Books Magazine

Book Review: Northline

By Storycarnivores @storycarnivores

Book Review: NorthlineTitle: Northline
Author: Willy Vlautin
Series: N/A
Publisher: Harper Perennial
Publish Date: 4/28/08
Genre: Adult Literary
Pages: 224
Source: Borrowed from Library
Buy the Book: Northline 

SUMMARY: Fleeing Las Vegas and her abusive boyfriend, Allison Johnson moves to Reno, intent on making a new life for herself. Haunted by the mistakes of her past, and lacking any self-belief, her only comfort seems to come from the imaginary conversations she has with Paul Newman, and the characters he played. But as life crawls on and she finds work, small acts of kindness start to reveal themselves to her, and slowly the chance of a new life begins to emerge. Full of memorable characters and imbued with a beautiful sense of yearning, Northline is an extraordinary portrait of contemporary America from a writer and musician whose work has been lauded as “mournful, understated, and proudly steeped in menthol smoke and bourbon” (New York Times Book Review). (via Amazon)

BRIAN’S REVIEW: I learned about Willy Vlautin in one of those magical ways, overhearing praise about his books at a local indie bookstore. On a whim I purchased his debut novel The Motel Life–it was fairly short and was mostly set in Reno, plus was just made into a film that is waiting for release–and ended up reading it in just two sittings. Vlautin’s writing is very simple but draws you in immediately and doesn’t let you go. His prose are sparse but perfectly chosen, and he manages in less than two hundred pages to give as much insight into his characters as another author may do with a book twice as long. I didn’t love The Motel Life–I found the first half more gripping than the second–but enjoyed it enough to keep a look-out for more of his work.

A few weeks ago, when I learned that Gore Vidal had died, I went to the fiction section at the library and looked under V. I was immediately intrigued by another Willy Vlautin novel, Northline. Not only does this novel also take place in Reno, with an intriguing concept that transports a troubled woman from Vegas to the Biggest Little City in the World. But the novel even includes a soundtrack CD of music Vlautin wrote and composed to accompany his novel! How cool is that? I finally couldn’t resist and borrowed the book in the hopes that it would be as good as his debut book. You know what? I found Northline even better.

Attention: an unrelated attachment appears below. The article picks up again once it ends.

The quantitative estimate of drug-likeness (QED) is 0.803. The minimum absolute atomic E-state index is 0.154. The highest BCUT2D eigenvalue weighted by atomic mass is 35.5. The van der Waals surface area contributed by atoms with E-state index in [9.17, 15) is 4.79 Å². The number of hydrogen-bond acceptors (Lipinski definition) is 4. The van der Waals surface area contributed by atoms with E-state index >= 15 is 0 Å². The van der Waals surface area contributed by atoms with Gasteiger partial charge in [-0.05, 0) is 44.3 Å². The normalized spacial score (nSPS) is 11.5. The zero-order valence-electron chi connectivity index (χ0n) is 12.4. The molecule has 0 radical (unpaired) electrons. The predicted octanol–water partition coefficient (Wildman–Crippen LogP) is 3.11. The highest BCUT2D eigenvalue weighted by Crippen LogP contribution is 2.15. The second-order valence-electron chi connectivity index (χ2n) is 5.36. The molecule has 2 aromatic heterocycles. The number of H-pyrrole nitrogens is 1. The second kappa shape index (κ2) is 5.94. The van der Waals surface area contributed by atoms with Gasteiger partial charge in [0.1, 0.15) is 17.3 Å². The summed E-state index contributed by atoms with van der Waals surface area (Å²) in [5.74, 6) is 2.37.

The novel tells of a woman named Allison who takes off from Vegas to escape from her awful boyfriend, and she winds up in Reno with little money and even less hope. But she slowly starts to bounce back, with help from a new, older, wiser male, as well as, get this, imaginary conversations with Paul Newman. The book is written in scarce prose like the last book, and includes a lot of choppy chapters, too, but I found Allison a much more interesting character in this than the two brothers in The Motel Life, and I loved taking the journey with her. The ending is also much more hopeful than the ending of The Motel Life. I really love Vlautin’s style and look forward to reading his third novel, Lean on Pete, which takes place in his current town of Portland, Oregon (my new favorite city).

But what makes Northline even more special to me is the innovative use of music on the soundtrack to accompany his story and characters. I downloaded the songs from the CD, which is tucked at the back of the book, and wasn’t sure what to expect. I’m astonished to find myself listening to some of his tunes every single day, while I surf the web, and write my own fiction. Best of all? When I listen to his music, I’m reminded of scenes and characters from his novel. I wish other novelists were also talented musicians and could write music for their books, too. It’s something I’ve never really seen before, and I really love it! The third track, Jimmy Bodie, especially, is amazing. I adored this book, and I’ll adore the soundtrack for many more months to come.

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